The human inhabitants of the newly minted Văcărești Nature Park act as unofficial stewards of the park. Lascu refers to the Roma lake-dwellers as “part of the ecosystem of the lake.”
Lascu’s colleague, Dan Bărbulescu, explains to the Guardian that one of Văcăreșt’s resident Roma, a man named Gica, could potentially be named as the park’s inaugural ranger. That is, when the time comes.
As reported by CityMetric in 2014, Gica has lived within Bucharest’s urban wetlands for over 16 years and views himself as the bird-loving “warden” of the lake, a lake that he regularly fishes when he needs to feed himself and his brood.
“I won’t move. Why? I love it here. Fresh air. A large garden — a place for children to run free,” Gica explained.
From the sounds of it, Gica doesn’t intend to relocate from this accidental urban oasis now that Văcărești is a real-deal protected nature park immune from future development.
The move to protect Văcărești began in 2012. Just last month, a group of local environmental activists, bound together as Văcărești Nature Park Association, claimed success. The association refers to itself as a “a clear example that a civic initiative that is promoted with perseverance and competence can be successfully completed, despite the numerous bureaucratic obstacle.”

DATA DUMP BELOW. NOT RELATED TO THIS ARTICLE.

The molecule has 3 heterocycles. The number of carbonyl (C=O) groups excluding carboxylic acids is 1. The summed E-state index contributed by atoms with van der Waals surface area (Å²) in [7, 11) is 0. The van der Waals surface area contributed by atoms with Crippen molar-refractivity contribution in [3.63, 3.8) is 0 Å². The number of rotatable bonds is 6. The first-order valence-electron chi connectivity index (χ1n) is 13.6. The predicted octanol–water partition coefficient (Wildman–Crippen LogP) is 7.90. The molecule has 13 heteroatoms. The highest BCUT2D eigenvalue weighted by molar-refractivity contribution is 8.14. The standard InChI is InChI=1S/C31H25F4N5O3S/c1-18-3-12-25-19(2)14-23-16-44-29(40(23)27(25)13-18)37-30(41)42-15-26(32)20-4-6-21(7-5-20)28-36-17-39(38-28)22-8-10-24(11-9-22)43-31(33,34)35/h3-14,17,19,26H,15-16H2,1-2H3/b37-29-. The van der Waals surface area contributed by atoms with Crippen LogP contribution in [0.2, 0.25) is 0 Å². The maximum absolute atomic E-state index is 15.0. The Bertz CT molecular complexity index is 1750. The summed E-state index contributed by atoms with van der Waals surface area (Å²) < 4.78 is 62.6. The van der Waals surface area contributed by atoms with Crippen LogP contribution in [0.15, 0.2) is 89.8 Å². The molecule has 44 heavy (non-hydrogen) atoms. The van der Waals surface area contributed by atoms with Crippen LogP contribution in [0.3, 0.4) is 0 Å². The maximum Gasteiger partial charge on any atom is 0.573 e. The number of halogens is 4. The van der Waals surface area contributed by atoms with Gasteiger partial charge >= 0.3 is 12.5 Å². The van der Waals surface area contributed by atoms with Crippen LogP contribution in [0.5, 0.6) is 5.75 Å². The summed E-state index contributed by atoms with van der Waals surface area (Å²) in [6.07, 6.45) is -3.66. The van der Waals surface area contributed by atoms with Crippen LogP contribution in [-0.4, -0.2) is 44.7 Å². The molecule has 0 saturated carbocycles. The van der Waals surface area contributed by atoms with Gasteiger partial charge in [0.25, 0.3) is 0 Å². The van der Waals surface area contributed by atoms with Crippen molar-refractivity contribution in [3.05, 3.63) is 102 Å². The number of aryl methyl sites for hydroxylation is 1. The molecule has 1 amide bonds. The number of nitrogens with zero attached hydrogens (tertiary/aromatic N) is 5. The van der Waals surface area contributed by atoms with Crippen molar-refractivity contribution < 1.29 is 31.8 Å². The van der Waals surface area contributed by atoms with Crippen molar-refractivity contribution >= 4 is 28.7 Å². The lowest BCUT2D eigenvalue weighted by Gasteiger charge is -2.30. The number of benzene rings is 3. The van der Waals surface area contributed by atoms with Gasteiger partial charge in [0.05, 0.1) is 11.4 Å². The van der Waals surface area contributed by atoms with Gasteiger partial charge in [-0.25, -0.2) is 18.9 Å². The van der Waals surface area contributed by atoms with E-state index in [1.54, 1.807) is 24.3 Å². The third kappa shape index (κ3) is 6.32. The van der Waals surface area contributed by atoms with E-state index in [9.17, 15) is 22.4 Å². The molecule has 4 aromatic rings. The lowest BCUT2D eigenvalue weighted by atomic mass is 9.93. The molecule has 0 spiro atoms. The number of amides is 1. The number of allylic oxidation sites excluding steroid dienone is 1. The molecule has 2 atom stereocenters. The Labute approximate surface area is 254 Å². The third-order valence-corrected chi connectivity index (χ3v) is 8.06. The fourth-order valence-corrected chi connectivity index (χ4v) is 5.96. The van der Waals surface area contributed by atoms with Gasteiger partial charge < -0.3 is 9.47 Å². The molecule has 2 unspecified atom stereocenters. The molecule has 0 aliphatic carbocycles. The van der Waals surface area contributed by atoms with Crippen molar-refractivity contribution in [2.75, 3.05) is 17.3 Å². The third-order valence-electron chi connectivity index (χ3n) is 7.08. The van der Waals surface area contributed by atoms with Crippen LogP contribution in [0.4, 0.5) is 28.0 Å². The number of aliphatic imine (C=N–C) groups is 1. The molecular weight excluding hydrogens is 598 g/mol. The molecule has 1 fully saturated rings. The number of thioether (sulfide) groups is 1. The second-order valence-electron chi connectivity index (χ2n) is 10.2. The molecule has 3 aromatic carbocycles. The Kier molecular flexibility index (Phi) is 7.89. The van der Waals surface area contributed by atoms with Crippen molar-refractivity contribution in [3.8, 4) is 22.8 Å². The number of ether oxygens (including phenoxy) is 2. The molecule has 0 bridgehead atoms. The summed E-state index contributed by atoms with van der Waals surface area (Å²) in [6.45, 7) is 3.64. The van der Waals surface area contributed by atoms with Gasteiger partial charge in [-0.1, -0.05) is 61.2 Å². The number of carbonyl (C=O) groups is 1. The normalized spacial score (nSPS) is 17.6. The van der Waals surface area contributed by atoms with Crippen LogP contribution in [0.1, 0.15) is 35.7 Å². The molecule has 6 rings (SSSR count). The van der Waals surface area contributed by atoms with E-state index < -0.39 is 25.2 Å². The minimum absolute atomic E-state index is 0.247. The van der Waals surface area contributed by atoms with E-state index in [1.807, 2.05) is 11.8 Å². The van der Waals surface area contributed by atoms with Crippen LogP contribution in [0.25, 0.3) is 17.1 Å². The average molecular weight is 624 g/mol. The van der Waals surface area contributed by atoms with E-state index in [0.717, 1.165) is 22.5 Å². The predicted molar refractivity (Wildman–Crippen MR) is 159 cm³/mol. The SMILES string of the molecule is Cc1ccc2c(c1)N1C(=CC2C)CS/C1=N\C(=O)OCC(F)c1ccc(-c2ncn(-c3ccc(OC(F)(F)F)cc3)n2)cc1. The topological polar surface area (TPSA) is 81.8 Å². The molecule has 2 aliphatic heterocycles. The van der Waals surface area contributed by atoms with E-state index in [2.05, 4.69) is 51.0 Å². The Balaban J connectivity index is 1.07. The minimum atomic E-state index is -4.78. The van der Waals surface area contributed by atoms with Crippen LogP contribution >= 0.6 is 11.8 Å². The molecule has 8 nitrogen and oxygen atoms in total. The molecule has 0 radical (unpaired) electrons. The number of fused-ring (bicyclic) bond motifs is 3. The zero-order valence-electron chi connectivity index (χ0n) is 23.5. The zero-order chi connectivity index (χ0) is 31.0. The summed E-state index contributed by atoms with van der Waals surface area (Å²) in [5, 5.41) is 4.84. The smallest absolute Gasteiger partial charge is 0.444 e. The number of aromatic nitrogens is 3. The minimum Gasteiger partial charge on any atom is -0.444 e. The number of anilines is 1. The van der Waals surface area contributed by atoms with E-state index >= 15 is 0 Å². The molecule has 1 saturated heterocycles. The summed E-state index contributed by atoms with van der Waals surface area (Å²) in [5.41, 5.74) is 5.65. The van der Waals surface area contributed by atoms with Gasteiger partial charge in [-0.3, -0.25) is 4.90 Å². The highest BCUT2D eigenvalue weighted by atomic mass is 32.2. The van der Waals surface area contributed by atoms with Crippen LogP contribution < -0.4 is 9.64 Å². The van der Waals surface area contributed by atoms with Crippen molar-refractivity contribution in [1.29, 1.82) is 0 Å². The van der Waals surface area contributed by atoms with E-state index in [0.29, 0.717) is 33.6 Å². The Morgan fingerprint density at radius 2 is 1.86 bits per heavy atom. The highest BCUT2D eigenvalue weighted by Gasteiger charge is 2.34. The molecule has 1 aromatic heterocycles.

Văcărești's official nature park status is quite impressive, really, considering that Bucharest, in its modern history, has proven to be one giant bureaucratic obstacle.
“Over the last almost 4 years, we have heard the word ‘impossible’ many times, but this hard-earned victory proved that it is possible,” says Helmut Ignat, a nature photographer and founding member of the association alongside Lascu and Bărbulescu, the latter who acts as the conservation organization’s executive director. “We hope that this encourages the cities’ communities in their fight for every square meter of real green space.”